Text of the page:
Robert Knox Sneden (1832-1918)
In 1994 two gentlemen entered the Virginia Historical Society (now the Virginia Museum of History and Culture) to show Dr. James Kelly a collection that had been held in a bank vault in Connecticut. Kelly was certainly accustomed to people bringing in things for the Museum, but this was something special… there were some 400 images drawn by a Civil War soldier named Robert Knox Sneden. Very excited, Kelly immediately showed the images to Charles Bryan, Jr, the Director of the Society, and they worked to get funds to purchase the images. A few years later learned that Sneden had also written a diary of his experiences in the war, including a stint at Andersonville prison. Sneden’s work was not totally unknown, as some of his images had been published during the 1880’s in Century Magazine’s Battles & Leaders series, but they had languished since then. The Sneden collection, including both Eye of the Storm and Images from the Storm, is a prized possession of the Virginia Museum of History and Culture in Richmond. It contains some 1,000 images, landscapes, and the memoir and contains a major set of first-hand accounts from a soldier in the field.
Not a great deal is known about Sneden outside of the war, but a few facts are clear. He was born in Nova Scotia in 1832. By the 1850’s the family had moved to New York City, where Sneden taught himself architecture and painting. He worked as an apprentice architect and as an engineering surveyor. Early in the Civil War he joined the 40th New York Infantry, where is talents were discovered and he was assigned as a cartographer to the staff of Brig. Gen Samuel Heintzelman and participated in the Peninsula Campaign. Sneden witnessed the siege of Yorktown and was present at Seven Pines (Fair Oaks), Savage’s Station, Glendale, Malvern Hill, and Second Manassas. When Heintzelman was ordered to command the defenses in Washington, Sneden accompanied him. In August of the following year, he was assigned to the staff of Brig. Gen. William Birney.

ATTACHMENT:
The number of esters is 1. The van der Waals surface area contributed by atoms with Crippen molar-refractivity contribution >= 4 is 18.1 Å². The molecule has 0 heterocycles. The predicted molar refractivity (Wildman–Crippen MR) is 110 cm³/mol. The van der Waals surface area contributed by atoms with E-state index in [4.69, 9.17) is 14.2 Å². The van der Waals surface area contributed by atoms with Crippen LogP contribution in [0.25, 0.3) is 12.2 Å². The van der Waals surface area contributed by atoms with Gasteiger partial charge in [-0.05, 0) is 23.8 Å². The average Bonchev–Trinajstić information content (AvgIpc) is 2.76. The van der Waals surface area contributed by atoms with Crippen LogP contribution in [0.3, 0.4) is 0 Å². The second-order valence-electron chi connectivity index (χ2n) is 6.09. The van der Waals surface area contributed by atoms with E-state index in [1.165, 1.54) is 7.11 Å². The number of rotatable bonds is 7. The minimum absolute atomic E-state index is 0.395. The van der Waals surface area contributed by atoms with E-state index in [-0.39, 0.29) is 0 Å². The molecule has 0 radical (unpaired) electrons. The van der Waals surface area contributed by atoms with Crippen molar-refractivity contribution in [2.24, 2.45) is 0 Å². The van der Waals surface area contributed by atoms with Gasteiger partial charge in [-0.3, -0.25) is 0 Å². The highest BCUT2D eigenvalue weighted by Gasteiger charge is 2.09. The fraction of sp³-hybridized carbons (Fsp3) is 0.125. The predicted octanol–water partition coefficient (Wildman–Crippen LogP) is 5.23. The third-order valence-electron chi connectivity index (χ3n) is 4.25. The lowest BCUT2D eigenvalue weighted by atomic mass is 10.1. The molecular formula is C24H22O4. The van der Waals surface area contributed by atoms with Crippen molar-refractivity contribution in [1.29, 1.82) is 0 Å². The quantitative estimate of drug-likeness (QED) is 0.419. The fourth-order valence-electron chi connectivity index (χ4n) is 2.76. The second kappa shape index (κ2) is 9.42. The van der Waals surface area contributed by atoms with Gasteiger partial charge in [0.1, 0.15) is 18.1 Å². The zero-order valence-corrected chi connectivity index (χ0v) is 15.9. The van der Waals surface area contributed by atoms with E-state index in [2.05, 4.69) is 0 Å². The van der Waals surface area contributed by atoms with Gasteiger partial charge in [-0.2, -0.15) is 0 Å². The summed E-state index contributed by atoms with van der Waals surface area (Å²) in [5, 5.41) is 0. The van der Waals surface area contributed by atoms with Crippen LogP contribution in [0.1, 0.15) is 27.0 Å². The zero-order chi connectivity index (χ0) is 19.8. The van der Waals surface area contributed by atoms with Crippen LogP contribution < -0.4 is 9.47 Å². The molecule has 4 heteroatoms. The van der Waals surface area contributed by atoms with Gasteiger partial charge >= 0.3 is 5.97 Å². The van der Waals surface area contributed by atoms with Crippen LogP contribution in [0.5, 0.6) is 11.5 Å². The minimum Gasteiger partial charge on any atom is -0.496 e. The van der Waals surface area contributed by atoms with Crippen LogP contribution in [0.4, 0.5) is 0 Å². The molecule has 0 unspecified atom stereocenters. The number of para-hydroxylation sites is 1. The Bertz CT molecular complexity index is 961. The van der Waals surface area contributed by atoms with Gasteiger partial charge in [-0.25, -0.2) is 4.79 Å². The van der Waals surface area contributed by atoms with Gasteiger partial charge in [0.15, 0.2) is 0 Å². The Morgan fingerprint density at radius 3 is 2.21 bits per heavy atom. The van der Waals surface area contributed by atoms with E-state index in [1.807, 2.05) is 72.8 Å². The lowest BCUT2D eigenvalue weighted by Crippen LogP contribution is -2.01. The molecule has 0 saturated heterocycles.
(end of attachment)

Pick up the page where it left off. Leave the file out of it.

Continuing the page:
In 1863, as the Mine Run Campaign began to unfold, Sneden became concerned about the security of his images and diary and mailed them home. It was fortunate that he did, for he was captured on November 27 at Brandy Station by John S. Mosby’s troops and sent to Pemberton prison, a Richmond tobacco warehouse. In February 1864 Sneden was sent south and found himself at Andersonville. However, he was one of the lucky ones and in September was transferred to a Savannah prison facility, and then to a camp in Millen, Georgia, where he was paroled in November. He then worked as a clerk for a Confederate surgeon. Sneden kept diaries and was able to conceal them during his imprisonment. On December 11 he was exchanged and sent home to New York, where he mustered out of service on January 30, 1865.
After the war he continued working as an engineer and architect and did some work for William B. Olmstead. He spent a great amount of time writing his memoir based on his diary accounts and turning many of his wartime sketches into watercolor paintings. Sneden scratched out a living and fought for a government pension, receiving only $8 per month based on a disability. Sadly, with so little income, he was forced to enter the Soldiers and Sailors Home in Bath, N.Y., where he died in 1918. Sneden is buried in the National Cemetery in Bath.
Sneden’s paintings are not always historically accurate, and some of his memoirs were drafted from memory, years later. However, they do offer an important first-hand view of the experience of the Civil war and imprisonment. A look at Sneden’s work is highly recommended… his images and accounts are amazing.
 Virginia Museum of History and Culture website:
https://virginiahistory.org/learn/eye-storm-civil-war-drawings-robert-knox-sneden; Charles F. Bryan, Jr., James C. Kelly, and Nelson D. Lankford, Images from the Storm: 300 Civil War images by the Author of Eye of the Storm, New York: the Free Press, 2001. Introduction.
 Encyclopedia.com: https://www.encyclopedia.com/arts/educational-magazines/sneden-robert-knox-1832-1918; Bryan, Jr., Kelly and Lankford, Introduction.